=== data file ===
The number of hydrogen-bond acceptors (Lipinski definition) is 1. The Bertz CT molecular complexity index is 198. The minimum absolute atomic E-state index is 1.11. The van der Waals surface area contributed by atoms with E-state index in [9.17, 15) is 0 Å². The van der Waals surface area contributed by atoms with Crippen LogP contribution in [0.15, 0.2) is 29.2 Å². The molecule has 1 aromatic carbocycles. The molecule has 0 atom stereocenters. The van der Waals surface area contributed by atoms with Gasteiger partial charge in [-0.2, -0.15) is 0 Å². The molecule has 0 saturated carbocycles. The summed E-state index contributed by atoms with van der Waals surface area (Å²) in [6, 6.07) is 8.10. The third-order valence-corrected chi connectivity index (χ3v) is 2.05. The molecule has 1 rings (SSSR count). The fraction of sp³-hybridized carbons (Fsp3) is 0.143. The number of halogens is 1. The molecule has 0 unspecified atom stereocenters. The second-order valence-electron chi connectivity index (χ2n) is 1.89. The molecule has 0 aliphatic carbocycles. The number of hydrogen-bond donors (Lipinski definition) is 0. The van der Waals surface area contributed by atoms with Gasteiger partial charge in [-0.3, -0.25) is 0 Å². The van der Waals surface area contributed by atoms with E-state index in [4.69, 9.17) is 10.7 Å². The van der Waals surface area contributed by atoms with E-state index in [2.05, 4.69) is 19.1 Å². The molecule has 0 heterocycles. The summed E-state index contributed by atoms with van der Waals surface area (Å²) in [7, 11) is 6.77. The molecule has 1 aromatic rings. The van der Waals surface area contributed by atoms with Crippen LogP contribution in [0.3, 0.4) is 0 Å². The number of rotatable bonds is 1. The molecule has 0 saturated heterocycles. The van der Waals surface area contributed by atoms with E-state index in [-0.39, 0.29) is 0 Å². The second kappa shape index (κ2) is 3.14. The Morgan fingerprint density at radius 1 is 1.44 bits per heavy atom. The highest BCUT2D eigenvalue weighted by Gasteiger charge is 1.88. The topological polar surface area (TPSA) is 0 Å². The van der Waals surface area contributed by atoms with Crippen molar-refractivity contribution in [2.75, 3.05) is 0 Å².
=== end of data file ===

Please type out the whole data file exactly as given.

The number of hydrogen-bond acceptors (Lipinski definition) is 1. The Bertz CT molecular complexity index is 198. The minimum absolute atomic E-state index is 1.11. The van der Waals surface area contributed by atoms with E-state index in [9.17, 15) is 0 Å². The van der Waals surface area contributed by atoms with Crippen LogP contribution in [0.15, 0.2) is 29.2 Å². The molecule has 1 aromatic carbocycles. The molecule has 0 atom stereocenters. The van der Waals surface area contributed by atoms with Gasteiger partial charge in [-0.2, -0.15) is 0 Å². The molecule has 0 saturated carbocycles. The summed E-state index contributed by atoms with van der Waals surface area (Å²) in [6, 6.07) is 8.10. The third-order valence-corrected chi connectivity index (χ3v) is 2.05. The molecule has 1 rings (SSSR count). The fraction of sp³-hybridized carbons (Fsp3) is 0.143. The number of halogens is 1. The molecule has 0 unspecified atom stereocenters. The second-order valence-electron chi connectivity index (χ2n) is 1.89. The molecule has 0 aliphatic carbocycles. The number of hydrogen-bond donors (Lipinski definition) is 0. The van der Waals surface area contributed by atoms with Gasteiger partial charge in [-0.3, -0.25) is 0 Å². The van der Waals surface area contributed by atoms with E-state index in [4.69, 9.17) is 10.7 Å². The van der Waals surface area contributed by atoms with E-state index in [2.05, 4.69) is 19.1 Å². The molecule has 0 heterocycles. The summed E-state index contributed by atoms with van der Waals surface area (Å²) in [7, 11) is 6.77. The molecule has 1 aromatic rings. The van der Waals surface area contributed by atoms with Crippen LogP contribution in [0.3, 0.4) is 0 Å². The number of rotatable bonds is 1. The molecule has 0 saturated heterocycles. The van der Waals surface area contributed by atoms with E-state index in [-0.39, 0.29) is 0 Å². The second kappa shape index (κ2) is 3.14. The Morgan fingerprint density at radius 1 is 1.44 bits per heavy atom. The highest BCUT2D eigenvalue weighted by Gasteiger charge is 1.88. The topological polar surface area (TPSA) is 0 Å². The van der Waals surface area contributed by atoms with Crippen molar-refractivity contribution in [2.75, 3.05) is 0 Å².